Since the quality of the quilts depends on these women, only one person handles a particular task. For example, if one woman takes on quilting and the other works on the binding, their roles won’t change. They do this to ensure the quilt’s stitching and quality remain uniform.
History of Amish Quilt Making
Today, quilt-making in the United States is heavily associated with the Amish community, but did you know the history of Amish quilts only began in the 1870s? That’s pretty late if you consider quilting began in Ancient Egypt.
The Amish Were Late to the Quilting Party
The Amish live in communities to avoid the temptations of the modern world. Quilting arrived in the US in the late 17th century. So, when the Amish arrived in the mid-18th century, they considered quilts ‘modernized goods.’
However, as modernization rapidly expanded across, so did the attitude of the Amish towards quilts. Amish quilts began appearing in the 1870s, and within two decades, quilting became an important part of Amish culture.
Amish Quilting Evolving Slower Than Current Trends
The Amish adopted quilting rules largely drawn from the Amish clothing rules. Like their clothing, early efforts had one solid color (black, blue, rust, or brown). While the fabric used was plain, they created intricate feather, grid, and curve patterns.
As time passed, basic piercing techniques and additional colors like olive green, pumpkin, and dark red (all deep and solid colors) started appearing in Amish quilts.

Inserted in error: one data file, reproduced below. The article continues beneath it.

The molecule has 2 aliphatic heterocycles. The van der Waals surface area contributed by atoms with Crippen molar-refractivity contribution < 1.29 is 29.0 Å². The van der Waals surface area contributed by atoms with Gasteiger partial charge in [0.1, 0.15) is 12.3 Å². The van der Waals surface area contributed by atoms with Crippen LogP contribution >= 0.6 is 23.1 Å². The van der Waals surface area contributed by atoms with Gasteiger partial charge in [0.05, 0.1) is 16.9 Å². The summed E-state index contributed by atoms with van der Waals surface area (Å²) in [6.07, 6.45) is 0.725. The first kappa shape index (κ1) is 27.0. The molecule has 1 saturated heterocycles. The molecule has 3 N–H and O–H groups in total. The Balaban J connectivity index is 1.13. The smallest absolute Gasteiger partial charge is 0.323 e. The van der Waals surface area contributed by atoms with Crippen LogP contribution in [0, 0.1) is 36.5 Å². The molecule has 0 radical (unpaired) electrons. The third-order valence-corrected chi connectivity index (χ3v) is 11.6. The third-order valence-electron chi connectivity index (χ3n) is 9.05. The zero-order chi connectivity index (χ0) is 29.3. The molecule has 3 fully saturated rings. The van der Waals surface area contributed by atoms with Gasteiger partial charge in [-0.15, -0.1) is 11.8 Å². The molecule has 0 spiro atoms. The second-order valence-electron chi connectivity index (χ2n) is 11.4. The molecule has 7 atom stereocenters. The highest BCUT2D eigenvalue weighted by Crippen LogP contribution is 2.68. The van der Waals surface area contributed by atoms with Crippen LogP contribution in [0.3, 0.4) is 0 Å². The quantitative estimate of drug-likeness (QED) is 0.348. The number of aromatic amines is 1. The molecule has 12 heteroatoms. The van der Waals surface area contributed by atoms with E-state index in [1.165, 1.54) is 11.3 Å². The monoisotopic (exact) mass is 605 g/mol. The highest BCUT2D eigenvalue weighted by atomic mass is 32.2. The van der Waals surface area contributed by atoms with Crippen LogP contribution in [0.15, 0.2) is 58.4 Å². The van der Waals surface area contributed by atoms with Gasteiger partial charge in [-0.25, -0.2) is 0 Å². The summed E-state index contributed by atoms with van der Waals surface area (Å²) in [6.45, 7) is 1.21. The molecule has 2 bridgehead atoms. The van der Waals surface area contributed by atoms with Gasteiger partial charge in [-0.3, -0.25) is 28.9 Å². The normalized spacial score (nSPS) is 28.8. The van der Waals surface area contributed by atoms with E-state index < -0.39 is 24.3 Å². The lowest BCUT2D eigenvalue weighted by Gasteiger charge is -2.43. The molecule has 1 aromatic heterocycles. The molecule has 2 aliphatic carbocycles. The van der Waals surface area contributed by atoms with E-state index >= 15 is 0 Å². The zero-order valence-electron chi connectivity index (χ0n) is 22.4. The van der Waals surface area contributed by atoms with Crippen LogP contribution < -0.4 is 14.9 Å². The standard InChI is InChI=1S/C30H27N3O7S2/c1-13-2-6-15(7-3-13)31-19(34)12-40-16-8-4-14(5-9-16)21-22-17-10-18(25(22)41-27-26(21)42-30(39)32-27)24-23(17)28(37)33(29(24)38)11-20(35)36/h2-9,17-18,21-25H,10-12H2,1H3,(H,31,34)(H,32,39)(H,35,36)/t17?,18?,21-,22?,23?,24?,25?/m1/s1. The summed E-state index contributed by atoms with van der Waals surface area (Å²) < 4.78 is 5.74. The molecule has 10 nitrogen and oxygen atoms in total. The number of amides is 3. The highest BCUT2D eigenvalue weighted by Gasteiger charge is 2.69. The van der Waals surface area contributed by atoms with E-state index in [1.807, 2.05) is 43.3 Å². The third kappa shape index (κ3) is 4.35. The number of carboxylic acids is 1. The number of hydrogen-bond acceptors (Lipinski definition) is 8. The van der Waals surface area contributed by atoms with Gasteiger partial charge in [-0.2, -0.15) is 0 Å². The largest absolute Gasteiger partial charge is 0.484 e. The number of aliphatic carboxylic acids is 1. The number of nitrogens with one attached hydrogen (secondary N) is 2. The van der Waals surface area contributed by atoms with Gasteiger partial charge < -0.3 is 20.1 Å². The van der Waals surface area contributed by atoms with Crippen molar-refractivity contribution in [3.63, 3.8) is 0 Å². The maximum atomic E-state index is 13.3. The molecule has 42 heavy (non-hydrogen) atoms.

While the slow Amish evolution was taking place, the outside world was experimenting with crazier quilt designs and new popular fabrics made of silk (the Amish consider silk too worldly).
Evolution in Patterns and Fabric Over Time
In the early 20th century, available fabric colors increased, making it possible for Amish women to create more intricate patterns of the traditional designs they had been using. During World War 2, the supply of natural fibre declined, leading to a decline in the demand for quilts, and only the Amish kept up quilting.
By the 1940s, the Amish relaxed their quilting rules. There was freedom to experiment with applique needlework, pastels, and more intricate designs. However, by this time, Amish quilting was declining since quilt sales were low.
Modern-Day Amish Quilt History
Amish quilting became a sensation in 1976 when Americans started rediscovering their past. With renewed interest, Amish women started to make quilts again. As demand increased, quilt-making became an important source of income for many Amish households.
Today, the status of Amish quilting has risen since many pass down their quilts as family heirlooms, and art collectors consider Amish quilts pieces of artwork.
Amish quilting is an important part of the Amish community’s culture, history, and identity. It’s also an important alternative source of income since the Amish mainly rely on farming to earn a living.
So, when you offer your support by purchasing Amish quilting products, you’re protecting American heritage and preserving American history.